I am honoured to address the second thematic conference of the Euromed Federation against Enforced Disappearances (FEMED), concerning « Transitional Justice and Enforced Disappearances ».
Enforced disappearance is a horrifying crime which still takes place all around the world, affecting men, women and children alike, leaving so many families in distress, without knowing what happened to their beloved ones. It also casts a long shadow over many the fates of many human rights defenders and people belonging to minority groups.
The most distressing factor in this field of criminality is the overarching tendency of underreporting. We should all be alarmed by this and take this as our first point of reference in combat against this inhumane practice.
The cooperation of the governments with the international community and the civil society in this regard is the key to progress. It is vital that information about the location, number and health of the prisoners is available to families and the rest of the society.
Most important tool in combat against enforced disappearances is the International Convention for the Protection of all Persons from Enforced Disappearances, adopted by the United Nations Human Rights Council during its first session in June 2006 and by the General Assembly in December of that same year. The Convention will enter into force after 20 countries ratify it and is thus not yet in force since the ratifications today come up to only 17 states.
The Convention is a ground breaking tool in protection of fundamental human rights and it will crucially strengthen Government’s capacities to prevent and eradicate disappearances. It is the first Convention to affirm that enforced disappearances constitute a crime against humanity when practiced in a widespread or systematic manner. It also obligates States to make the offence of enforced disappearance punishable by appropriate penalties. Most importantly, the entry into force of this Convention will significantly help the victims obtain their rights to justice and truth.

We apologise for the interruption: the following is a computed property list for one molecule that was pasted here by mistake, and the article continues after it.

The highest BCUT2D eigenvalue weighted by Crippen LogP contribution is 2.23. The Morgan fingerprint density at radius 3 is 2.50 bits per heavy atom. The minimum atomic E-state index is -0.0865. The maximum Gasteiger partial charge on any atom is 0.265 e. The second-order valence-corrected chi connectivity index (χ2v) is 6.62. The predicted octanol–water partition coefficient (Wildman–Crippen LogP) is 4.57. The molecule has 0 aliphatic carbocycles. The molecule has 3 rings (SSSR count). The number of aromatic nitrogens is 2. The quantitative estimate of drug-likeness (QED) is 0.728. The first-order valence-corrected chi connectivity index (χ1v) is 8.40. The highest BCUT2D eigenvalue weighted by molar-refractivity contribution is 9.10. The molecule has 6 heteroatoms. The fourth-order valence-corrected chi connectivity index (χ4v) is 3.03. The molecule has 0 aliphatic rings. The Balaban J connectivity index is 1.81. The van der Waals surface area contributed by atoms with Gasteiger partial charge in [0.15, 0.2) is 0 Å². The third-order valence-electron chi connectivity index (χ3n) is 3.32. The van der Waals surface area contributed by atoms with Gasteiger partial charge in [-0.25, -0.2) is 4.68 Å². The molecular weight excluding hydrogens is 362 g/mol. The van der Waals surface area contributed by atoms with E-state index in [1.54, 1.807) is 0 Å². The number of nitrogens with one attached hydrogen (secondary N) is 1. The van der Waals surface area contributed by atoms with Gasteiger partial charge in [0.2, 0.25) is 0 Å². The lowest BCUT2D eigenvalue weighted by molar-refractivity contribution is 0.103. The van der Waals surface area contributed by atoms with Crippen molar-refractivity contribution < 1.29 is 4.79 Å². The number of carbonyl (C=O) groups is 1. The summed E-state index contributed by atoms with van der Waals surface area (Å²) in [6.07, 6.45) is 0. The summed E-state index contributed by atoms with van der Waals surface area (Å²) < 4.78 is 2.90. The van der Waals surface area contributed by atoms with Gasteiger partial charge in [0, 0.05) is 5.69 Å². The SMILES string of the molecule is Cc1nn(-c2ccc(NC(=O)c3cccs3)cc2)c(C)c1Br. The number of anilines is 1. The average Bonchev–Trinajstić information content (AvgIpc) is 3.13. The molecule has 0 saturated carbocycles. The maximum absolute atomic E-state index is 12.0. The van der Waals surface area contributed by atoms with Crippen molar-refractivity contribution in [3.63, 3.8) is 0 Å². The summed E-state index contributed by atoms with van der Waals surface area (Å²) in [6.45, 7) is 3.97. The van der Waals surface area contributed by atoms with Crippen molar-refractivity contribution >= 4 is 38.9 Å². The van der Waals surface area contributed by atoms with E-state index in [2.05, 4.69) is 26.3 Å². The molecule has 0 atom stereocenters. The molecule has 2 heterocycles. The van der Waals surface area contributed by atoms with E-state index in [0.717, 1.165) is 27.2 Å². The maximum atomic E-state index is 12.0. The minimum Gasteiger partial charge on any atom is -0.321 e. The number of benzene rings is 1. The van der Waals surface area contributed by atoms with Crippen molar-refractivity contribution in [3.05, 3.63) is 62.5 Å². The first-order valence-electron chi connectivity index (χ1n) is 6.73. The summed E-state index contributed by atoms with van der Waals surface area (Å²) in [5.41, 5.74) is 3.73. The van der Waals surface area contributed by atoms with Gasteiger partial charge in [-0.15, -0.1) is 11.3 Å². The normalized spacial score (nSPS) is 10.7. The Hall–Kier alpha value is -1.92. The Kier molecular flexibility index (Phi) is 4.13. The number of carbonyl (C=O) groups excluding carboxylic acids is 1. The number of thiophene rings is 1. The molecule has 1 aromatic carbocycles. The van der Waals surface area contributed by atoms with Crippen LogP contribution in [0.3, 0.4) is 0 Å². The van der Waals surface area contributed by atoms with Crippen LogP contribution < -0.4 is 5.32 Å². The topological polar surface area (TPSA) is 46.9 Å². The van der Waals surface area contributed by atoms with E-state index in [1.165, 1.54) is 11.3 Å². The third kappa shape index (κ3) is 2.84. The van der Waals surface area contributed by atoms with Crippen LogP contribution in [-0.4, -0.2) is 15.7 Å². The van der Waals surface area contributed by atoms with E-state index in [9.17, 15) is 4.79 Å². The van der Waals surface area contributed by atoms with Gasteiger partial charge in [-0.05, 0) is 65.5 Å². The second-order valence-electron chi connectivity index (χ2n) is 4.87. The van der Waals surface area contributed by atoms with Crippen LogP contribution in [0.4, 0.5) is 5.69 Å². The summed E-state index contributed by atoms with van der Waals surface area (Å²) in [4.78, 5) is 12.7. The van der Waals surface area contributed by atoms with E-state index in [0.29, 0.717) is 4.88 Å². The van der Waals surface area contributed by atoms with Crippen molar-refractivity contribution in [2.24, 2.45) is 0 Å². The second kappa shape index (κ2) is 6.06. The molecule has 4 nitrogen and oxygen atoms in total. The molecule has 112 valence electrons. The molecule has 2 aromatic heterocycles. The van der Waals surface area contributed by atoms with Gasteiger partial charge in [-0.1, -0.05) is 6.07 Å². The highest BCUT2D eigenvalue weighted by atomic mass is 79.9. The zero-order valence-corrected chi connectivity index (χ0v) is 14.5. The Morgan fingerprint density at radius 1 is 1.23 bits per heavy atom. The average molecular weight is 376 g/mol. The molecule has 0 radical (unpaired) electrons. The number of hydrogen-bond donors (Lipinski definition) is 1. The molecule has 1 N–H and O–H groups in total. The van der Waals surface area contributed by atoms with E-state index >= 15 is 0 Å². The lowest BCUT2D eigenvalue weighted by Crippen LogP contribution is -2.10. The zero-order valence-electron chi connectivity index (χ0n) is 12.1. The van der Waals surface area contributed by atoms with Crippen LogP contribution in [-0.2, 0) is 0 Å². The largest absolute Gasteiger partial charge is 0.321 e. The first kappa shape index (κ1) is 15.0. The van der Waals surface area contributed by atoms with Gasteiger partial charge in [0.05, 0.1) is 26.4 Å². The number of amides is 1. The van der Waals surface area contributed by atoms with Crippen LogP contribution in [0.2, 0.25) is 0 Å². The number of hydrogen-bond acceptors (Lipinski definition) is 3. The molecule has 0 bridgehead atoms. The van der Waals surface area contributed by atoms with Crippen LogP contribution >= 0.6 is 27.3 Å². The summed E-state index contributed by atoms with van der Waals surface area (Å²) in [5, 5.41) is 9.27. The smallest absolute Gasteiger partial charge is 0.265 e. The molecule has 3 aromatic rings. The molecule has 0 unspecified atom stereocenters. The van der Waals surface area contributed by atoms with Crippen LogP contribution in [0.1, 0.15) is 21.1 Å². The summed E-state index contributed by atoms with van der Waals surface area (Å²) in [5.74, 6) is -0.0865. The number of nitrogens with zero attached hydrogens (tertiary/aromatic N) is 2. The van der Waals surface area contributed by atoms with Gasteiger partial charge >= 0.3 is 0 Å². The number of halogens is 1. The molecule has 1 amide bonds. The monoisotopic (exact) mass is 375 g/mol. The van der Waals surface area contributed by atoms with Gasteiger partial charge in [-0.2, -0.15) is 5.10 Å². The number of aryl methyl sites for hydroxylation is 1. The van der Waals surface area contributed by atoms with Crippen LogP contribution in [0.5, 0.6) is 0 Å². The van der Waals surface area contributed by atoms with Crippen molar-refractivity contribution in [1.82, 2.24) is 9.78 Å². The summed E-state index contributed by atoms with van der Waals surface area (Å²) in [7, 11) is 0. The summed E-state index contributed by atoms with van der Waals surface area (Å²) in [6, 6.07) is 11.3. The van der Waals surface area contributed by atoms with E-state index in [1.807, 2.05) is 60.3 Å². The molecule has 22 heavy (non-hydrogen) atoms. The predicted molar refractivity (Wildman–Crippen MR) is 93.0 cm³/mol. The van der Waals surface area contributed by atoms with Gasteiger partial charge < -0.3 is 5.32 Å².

Thus, as the Chairwoman of the European Parliament Subcommittee on Human Rights, I call on all of the Governments to ratify the International Convention for the Protection of all Persons from Enforced Disappearance without delay and to take all steps in their power to address all disappearances, no matter where they occur in the world. In this regards, governments must also take steps to actively prevent these violations and all related forms of ill treatment from taking place.
While the enforced disappearances in the past was very often the result of internal conflicts, in recent years we have seen them reoccur in a different context, namely the fight against terrorism. Terrorism is indeed a real threat for many countries around the Mediterranean, but it should not be used as a pretext, or cannot in itself excuse these crimes. As regards Europe, there are still many questions unanswered concerning the role some of the European states played after 9/11 in the CIA operations that led to enforced disappearances in Europe and beyond., As we return to this issue in the Subcommittee on Human Rights, my aim is to once again put pressure in order to ensure that these allegations are investigated thoroughly and those responsible are prosecuted. It is a matter of coherence, to leave up to our own commitments, but also of justice. No crime of this scale must go unpunished and the European Union should be first in line to combat impunity of all kinds of crimes against humanity.
To conclude, I wish the Euromed Federation against Enforced Disappearances (FEMED) bon courage in their efforts in this regards and look forwards to a good cooperation with you in the future.